In mid-November, Bing released its Webmaster Guidelines. Similar to Google’s guidelines, Bing’s guidelines focus on technical aspects, indexing, content and general SEO. There are, however, two elements Bing highlights in their guidelines, that are either hard to find or do not exist. One is social media and the impact of social media signals and social media authority. And the other is about links.
One major difference in the search engines’ guidelines is any reference about links, specifically external linking. While Google mentions linking, on and offsite, in techniques to avoid (hidden links, link schemes), their guidelines do not provide detail about correct or beneficial linking tactics. Bing, on the other hand, tells webmasters the importance of links - links help Bing find new content and establish a vote of confidence between websites. The site linking to your content is essentially telling us they trust your content – as well as what not to do – link buying, participating in link schemas, similar to Google.
Now…let’s talk impact of social media – or as we at LEAP like to call it, social search optimization. Bing’s guidelines specifically state the importance of social media as a signal and factor in search results - Social media plays a role in today’s effort to rank well in search results. The most obvious part it plays is via influence. If you are influential socially, this leads to your followers sharing your information widely, which in turn results in Bing seeing these positive signals. These positive signals can have an impact on how you rank organically in the long run. We have known for sometime the influence social has had in search results with the release of Facebook Likes in search results and the social sidebar released earlier this year. This statement showcases the “why social is important” to companies looking to improve their search results positions in Bing. Unlike Bing, Google has yet to create guidelines specifically around social media and the impact of a company’s social media participation on search ranking. However, due to the release of Search Plus Your World, Google Authorship + AuthorRank and the emphasis of the search engine on Google+, we know that social search optimization is also a ranking factor considered by Google when determining the rank of search results.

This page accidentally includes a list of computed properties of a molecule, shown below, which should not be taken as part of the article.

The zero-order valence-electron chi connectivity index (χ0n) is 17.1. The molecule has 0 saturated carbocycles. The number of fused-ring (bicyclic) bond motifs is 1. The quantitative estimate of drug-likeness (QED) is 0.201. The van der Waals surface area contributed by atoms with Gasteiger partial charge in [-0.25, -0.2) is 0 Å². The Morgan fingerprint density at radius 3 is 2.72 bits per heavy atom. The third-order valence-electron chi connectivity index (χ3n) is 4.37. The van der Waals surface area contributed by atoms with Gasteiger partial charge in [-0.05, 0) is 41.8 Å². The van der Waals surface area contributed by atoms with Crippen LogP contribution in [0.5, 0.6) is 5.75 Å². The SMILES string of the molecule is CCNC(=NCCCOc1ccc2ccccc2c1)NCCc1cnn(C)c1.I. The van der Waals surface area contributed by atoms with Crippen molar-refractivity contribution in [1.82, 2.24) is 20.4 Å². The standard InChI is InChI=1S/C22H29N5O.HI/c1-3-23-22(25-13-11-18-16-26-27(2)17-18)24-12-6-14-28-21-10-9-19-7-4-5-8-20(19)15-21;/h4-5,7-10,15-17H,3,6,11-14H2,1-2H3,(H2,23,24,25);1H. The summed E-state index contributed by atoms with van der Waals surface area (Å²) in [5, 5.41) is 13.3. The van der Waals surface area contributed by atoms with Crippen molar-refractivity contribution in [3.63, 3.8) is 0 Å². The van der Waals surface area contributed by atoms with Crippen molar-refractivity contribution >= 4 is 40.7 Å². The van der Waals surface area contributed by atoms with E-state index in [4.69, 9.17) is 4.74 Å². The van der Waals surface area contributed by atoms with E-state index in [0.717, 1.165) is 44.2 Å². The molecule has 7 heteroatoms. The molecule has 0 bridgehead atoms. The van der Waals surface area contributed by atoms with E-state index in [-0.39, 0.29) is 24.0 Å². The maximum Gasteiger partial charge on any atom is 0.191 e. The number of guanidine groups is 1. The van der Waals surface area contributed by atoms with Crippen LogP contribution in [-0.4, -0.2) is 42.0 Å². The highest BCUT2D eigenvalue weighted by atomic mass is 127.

Bing’s Webmaster Guidelines are a step in the right direction as the search engine continues to compete against Google for the market share of searchers. And from a company that has been so secret in the past, even more so than Google, about its ranking factors and signals, this look into the search engine’s “thinking” is a benefit to SEOs and digital marketers looking to impact their company’s search results in Google and Bing.